What Do You Want To Know? 2008 BMW HP2 Megamoto

In Blog by AbhiLeave a Comment

A few of you picked up on this in the post about selling my Honda RC30, but I replaced it with a BMW a few months ago. Specifically, it’s a BMW HP2 Megamoto!

Unlike with the Mastiff, I plan on keeping this one for a while and I’ll share my ownership history with it.

After the RC30 sale/trade, I had some cash burning a hole in my pocket. More importantly, I had a change of perspective. I used to think that a motorcycle for commuting should first be practical, and then fast/stylish/whatever it might be. Hell, I never would have bought a daily rider that didn’t have factory luggage. But the RC30 changed everything for me – my commute is only about 20 minutes, and now I’m totally fine with something impractical if it makes me happy every time I get on it. So, I kept my eye out for something fun and rare.

While that was happening, a client of Iconic said that he had a bike he was interested in putting on our auction site. Baseball fans may appreciate that said client is Robin Yount, the Hall of Fame third baseman for the Milwaukee Brewers and a passionate motorcyclist. Thankfully, he’s also a very nice guy. One of our employees went to go pick it up in our shop van, and when he brought it back a couple of days later I couldn’t stop staring at the Megamoto. If you’ve been following Bike-urious for a while, you likely know that I’m a sucker for BMWs. And this is one of the rarest – the Megamoto was only sold in 2008 and just 107 examples were exported to the US.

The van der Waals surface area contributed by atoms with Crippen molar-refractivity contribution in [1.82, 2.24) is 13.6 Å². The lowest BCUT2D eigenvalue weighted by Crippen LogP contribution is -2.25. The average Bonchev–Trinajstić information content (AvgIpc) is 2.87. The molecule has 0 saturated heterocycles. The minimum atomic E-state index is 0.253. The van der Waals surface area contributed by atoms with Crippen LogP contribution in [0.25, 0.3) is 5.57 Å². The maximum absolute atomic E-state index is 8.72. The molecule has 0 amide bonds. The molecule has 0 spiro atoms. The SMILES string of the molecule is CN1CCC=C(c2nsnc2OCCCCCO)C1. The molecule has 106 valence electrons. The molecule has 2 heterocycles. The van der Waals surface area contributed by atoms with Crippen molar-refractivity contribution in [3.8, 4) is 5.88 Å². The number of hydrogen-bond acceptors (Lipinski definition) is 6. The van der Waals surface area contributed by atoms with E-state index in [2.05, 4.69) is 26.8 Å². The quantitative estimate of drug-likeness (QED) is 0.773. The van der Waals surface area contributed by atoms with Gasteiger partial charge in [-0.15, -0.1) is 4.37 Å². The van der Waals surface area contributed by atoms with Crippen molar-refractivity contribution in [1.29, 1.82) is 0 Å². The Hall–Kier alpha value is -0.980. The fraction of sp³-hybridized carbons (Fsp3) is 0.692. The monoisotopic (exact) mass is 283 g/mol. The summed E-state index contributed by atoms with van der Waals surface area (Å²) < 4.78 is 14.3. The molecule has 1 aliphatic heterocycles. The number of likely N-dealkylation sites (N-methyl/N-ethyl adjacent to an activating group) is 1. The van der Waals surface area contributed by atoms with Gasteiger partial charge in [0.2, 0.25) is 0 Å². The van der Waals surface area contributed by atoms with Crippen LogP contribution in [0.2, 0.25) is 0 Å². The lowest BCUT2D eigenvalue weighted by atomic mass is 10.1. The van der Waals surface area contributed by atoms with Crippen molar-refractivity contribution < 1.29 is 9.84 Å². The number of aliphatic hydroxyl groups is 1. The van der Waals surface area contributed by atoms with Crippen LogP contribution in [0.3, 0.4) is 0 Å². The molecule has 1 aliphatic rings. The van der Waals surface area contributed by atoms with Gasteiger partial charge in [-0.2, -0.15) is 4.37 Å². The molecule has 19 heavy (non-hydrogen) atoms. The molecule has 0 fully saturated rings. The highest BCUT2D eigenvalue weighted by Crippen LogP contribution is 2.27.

It’s a street-focused version of the HP2 Enduro, and the name obviously comes from the fact that it’s a gigantic supermoto – in fact, it’s actually too big to be a true supermoto, but I like the idea of a GS without any of the fat. It weighs under 400 pounds dry – significantly less than BMW’s other big bikes of the time but that’s still a number that would make any sumo enthusiast recoil in horror.

It was well equipped with Brembo brakes, Marzocchi forks, Ohlins rear shock, and an Akrapovic exhaust.

This example had just over 9,000 miles and plenty of service records from MotoGhost. It also was one of the very rare Megamotos that was ordered with the $1,000 optional ABS (seems like a good idea for a commuter), so I asked Robin what he wanted for it and slept on the idea. My partner Vic ended up pushing me over the edge to buy it, and one of the reasons was because it’s so rare and “who knows when you’d see another one come up for sale?

So I left work a bit earlier than usual that day, and took the long way home from work on my new bike.

Now I get to live with it for a bit, so with that in mind: is there anything you want to know about the HP2 Megamoto?

On to Part 2!